Life in Geneva

Compared to other international cities, Geneva is a relatively small city. The city itself has 200,000 inhabitants and the Canton of Geneva a total of 470,000. In other words, it is a little smaller than Washington, D.C. Despite its size, however, the city is world-renowned and has exceptional features owing to its history, the presence of numerous international institutions (International Geneva) and its economic vitality; the latter is supported by the presence of numerous multinationals that have their world or European headquarters in the Geneva region, by a significant financial sector (Geneva has been ranked the world’s sixth most important financial centre by the Global Financial Centres Index) and by the expanding commodity trading sector, notably oil (Geneva ranks as the second most important trading centre for this commodity).

A historical and cultural city


Situated at the very heart of Europe and from the end of the Middle Ages, Geneva has played an important role as a commercial, banking and industrial (watchmaking) centre. During the Reformation, Jean Calvin made Geneva the Protestant equivalent of Rome. At that time, the city took in refugees from all over Europe and created networks that lasted for centuries. During the Age of Enlightenment, the country played an important role with writers such as Rousseau, Voltaire, Mme de Stael and a large number of scholars, including Ferdinand de Saussure, the father of linguistics. 

Heir to this history, Geneva houses rich art collections and vast documentary resources, predominantly found at the University of Geneva, the Graduate Institute, but also the United Nations. Moreover, the city’s cultural life is very diverse: for a city of its size, it is of unrivalled quality anywhere else in the world. Click here for more information on Arts and Culture in Geneva in English.

An international city


In 1919, Geneva was chosen to house the League of Nation's headquarters. After 1945, Geneva became the European headquarters for the United Nations Office (UNOG), where 172 States are represented by permanent missions. Today, it hosts the headquarters of a large number of UN specialised agencies, other international institutions (such as the World Trade Organisation (WTO) and the European Organisation for Nuclear Research (CERN)) as well as the World Economic Forum.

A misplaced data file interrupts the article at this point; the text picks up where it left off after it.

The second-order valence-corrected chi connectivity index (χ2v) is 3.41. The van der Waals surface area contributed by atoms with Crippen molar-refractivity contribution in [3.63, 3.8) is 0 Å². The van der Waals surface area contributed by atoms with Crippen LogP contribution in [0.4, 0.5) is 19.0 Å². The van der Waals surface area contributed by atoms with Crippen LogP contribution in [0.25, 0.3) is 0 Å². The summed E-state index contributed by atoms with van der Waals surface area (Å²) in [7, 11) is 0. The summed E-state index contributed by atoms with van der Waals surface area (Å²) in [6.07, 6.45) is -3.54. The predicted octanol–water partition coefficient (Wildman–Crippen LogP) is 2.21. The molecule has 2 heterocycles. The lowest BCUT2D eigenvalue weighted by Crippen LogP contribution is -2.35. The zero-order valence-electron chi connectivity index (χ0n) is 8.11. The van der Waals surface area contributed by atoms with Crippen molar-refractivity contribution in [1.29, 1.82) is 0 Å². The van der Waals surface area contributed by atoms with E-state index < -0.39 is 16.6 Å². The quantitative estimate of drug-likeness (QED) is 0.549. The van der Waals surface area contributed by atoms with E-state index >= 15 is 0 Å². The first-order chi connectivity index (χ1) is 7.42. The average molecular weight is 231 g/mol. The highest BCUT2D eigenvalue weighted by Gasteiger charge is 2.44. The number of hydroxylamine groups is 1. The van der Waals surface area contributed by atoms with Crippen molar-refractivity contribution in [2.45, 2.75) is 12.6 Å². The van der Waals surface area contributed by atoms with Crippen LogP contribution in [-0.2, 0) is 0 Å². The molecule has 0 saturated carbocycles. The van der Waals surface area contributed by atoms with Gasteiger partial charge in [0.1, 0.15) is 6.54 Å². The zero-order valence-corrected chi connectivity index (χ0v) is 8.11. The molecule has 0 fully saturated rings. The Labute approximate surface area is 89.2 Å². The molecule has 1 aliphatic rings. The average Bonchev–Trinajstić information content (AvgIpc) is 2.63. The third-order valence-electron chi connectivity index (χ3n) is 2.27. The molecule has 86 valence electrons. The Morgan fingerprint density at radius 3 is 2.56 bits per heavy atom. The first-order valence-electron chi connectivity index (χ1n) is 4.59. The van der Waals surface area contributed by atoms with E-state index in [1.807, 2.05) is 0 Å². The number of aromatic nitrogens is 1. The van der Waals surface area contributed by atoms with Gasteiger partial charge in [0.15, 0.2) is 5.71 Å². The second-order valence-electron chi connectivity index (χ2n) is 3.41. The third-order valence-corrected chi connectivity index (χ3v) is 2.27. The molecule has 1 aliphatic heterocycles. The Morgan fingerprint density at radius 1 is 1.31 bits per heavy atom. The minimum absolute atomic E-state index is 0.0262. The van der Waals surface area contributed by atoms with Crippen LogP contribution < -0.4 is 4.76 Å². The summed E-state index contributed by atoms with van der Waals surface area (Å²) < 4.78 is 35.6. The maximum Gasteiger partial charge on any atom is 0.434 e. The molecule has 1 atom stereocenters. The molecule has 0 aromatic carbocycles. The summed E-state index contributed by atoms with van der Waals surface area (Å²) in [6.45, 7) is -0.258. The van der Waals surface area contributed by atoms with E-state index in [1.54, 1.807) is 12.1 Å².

Along with New York, Geneva is the world's most important conference centre, hosting over 170,000 people participating in 4,500 international meetings each year.

In addition, 14 Nobel Peace Prizes have been awarded to individuals or institutions from Geneva. The first was won in 1901 by Henry Dunant, founder of the International Committee of the Red Cross (ICRC), and the most recent was awarded to the International Campaign to Abolish Nuclear Weapons (ICAN) in 2017.

Exceptional quality of life


Geneva offers an excellent quality of life; international quality of life indexes consistently rank it among the top 10 cities in the world.

The city is clean and safe. It boasts high quality public facilities. Thanks to first-class urban planning, it is easy to get around, either by bicycle or public transport. The railway network makes it possible to reach all of Europe's major cities with ease. The international airport is 20 minutes from the city centre and is well connected to destinations across the globe.

The city’s population is also very international. The percentage of foreigners in Geneva is very high (40%): it is comparable to the numbers found in New York or Los Angeles and far higher than the percentages of foreigners in London or Paris. This gives rise to a city with a wide variety of cultural events and culinary experiences.

Situated on the shores of the largest lake in Western Europe and only a short distance from the Alps, Geneva is the ideal location for numerous outdoor activities, from water sports to hiking and skiing.